Title: News to Me: Adventures of an Accidental Journalist
Author: Laurie Hertzel
Acquired: From the author and publisher for review.
One Sentence Summary: Laurie Hertzel joined the Duluth News Tribune in the mid-1970s as a clerk, then found herself sucked into the life and career of a journalist.
One Sentence Review: Hertzel’s memoir is a self-deprecating and charming coming-of-age story about life in the newsroom, but I’m just about the ideal reader for the story so might have a hard time assessing it objectively.
Long Review: In many respects, I am the ideal reader for Laurie Hertzel’s memoir News to Me: Adventures of an Accidental Journalist. The story follows Hertzel’s career as a young, female reporter at the Duluth News Tribune during the mid-1970s and beyond.
Hertzel gets a job at the paper working as a newsroom clerk, then shifts around the paper, moving to librarian, copy editor, beat reporter, feature writer, news editor, and columnist. Today, she has the amazing job of being the books editor for the Minneapolis Star Tribune, one of the two main newspapers in the Twin Cities.
I’m also a young, female journalist from Minnesota, curious about journalism history and excited/nervous about my future prospects in the industry. I wouldn’t call myself an “accidental journalist” – I went and got a Master’s in the subject, for goodness sake – but there has always been the same sense of serendipity to figuring out journalism was my calling, a serendipity that I sense in Hertzel’s memoir as well.
Hertzel uses measured of nostalgia and humor to look back at her time in the newsroom. When journalists write books on journalism, there can be a tendency to look back to the “good old days,” before the Internet destroyed fact-checking and blogs stomped all over objectivity.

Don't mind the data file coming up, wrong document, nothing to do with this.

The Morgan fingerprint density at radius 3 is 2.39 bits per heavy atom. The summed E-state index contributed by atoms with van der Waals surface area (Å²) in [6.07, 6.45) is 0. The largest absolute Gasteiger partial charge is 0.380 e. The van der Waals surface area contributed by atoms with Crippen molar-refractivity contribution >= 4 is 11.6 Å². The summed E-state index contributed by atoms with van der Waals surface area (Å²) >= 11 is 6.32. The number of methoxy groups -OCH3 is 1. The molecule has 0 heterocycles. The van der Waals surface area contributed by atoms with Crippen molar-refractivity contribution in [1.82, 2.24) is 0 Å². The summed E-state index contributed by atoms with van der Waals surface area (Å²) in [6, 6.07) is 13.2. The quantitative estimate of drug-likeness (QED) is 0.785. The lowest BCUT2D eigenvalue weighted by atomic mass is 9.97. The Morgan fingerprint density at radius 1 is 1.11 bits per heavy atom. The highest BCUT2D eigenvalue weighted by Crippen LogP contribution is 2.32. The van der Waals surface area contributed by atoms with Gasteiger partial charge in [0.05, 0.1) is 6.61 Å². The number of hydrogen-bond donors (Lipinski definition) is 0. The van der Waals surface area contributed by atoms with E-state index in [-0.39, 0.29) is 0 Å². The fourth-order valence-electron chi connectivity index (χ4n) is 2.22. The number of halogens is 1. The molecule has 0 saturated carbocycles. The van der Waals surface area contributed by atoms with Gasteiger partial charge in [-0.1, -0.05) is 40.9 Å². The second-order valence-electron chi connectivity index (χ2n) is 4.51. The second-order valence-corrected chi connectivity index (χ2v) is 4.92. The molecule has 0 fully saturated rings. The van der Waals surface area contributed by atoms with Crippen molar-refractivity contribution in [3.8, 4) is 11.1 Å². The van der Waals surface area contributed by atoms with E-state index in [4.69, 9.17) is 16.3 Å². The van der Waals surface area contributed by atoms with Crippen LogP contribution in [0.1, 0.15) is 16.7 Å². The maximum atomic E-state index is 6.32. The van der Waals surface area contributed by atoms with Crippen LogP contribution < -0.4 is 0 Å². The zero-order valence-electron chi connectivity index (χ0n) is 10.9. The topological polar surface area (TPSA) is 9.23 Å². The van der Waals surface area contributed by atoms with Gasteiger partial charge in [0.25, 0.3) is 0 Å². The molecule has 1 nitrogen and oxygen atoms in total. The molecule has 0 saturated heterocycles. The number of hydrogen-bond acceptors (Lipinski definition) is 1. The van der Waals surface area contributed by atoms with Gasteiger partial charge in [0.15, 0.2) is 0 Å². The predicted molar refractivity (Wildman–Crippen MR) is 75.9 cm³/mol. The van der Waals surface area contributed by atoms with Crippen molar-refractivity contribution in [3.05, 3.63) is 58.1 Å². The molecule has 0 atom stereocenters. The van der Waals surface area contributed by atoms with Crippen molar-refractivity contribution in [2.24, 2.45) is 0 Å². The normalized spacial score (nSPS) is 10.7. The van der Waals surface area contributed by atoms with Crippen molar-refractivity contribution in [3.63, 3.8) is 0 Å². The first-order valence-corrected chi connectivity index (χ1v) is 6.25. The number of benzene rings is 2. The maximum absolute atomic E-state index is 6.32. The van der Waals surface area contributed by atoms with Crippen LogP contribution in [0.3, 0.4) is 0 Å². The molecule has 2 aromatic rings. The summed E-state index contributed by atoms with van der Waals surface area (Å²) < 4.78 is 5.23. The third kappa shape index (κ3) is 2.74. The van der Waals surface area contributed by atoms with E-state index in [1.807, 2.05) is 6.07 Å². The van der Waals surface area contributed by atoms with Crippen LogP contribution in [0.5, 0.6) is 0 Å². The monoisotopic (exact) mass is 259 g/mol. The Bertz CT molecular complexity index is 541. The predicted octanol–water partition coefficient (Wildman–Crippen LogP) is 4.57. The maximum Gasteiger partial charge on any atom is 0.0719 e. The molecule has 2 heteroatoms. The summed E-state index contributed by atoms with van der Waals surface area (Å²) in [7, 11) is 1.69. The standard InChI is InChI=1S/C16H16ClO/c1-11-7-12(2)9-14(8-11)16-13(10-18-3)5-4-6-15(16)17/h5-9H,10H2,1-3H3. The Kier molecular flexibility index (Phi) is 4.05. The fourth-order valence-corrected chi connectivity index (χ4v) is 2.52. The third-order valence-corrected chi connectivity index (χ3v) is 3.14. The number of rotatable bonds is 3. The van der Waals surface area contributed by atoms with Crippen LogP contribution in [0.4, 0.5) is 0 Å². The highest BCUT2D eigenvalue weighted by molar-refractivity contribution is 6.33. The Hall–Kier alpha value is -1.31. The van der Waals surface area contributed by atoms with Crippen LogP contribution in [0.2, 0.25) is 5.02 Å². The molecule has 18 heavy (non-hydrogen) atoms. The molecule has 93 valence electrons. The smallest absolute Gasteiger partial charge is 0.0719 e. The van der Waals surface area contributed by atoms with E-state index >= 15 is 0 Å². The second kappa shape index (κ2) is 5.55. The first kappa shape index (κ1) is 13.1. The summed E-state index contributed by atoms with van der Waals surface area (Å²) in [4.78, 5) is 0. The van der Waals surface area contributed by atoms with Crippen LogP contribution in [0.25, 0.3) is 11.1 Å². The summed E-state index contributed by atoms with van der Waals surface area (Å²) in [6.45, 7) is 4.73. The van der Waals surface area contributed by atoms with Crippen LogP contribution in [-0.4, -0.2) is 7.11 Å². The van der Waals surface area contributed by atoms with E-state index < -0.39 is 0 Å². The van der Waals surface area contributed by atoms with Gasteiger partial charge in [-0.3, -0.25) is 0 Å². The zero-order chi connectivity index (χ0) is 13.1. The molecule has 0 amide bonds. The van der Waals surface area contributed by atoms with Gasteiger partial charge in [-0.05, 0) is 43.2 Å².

In truth, there are no good old days of journalism – there have always been problems – and Hertzel takes time to acknowledge that in the book. Men in the newsroom were sexist, story flow ran inefficiently, and sensational stories always made the front page. She looks back fondly at the past, but doesn’t glorify it unnecessarily.
That’s not to say there haven’t been big changes since Hertzel started. One that stuck out to me was the shifting idea from journalism as simply a job to journalism as a profession. When Hertzel entered the newsroom, journalism was a job many people just fell into. There was little formal training; you learned on the job and from veterans in the newsroom.
That’s not the case today, and Hertzel documents much of the change as she saw it at the News Tribune during the 1980s and onward. Many journalists today, myself included, go to school and get a degree in the field. Journalists like to think of themselves as professionals, and their job as a calling for a higher good. I don’t know that one job conception is better than the other, just different.
Hertzel also includes advice and lessons learned from an accidental life reporting and thoughts on what news and journalism actually mean. For instance,
Over time, I wrote hundreds of stories for the regional desk. None of them was terrible memorable, but looking back you can see a few constant themes, the biggest which was change. Any story by itself is just that – a story, a moment in time. But taken together, good newspaper work should add up to something, many pieces of a larger picture, and in this case it added up to a significant shift in the way of life on the Iron Range, from prosperous and growing to much more hardscrabble.
The book is filled with these stories, and they’re the exact types of anecdotes I’d want to hear from a mentor in the newsroom. I also think they’re entertaining enough that someone curious about what it means to be a journalist would enjoy them as much as I did.
If any of what I’ve written sounds interesting to you, or you think you’d like a good-humored memoir about Minnesota, journalism, and growing up, then I recommend the book.
P.S. If you like the cover image, the publisher, University of Minnesota Press, made a cool infographic explaining what some of the pieces are.
Other Reviews: Raymond @ GoodReads |
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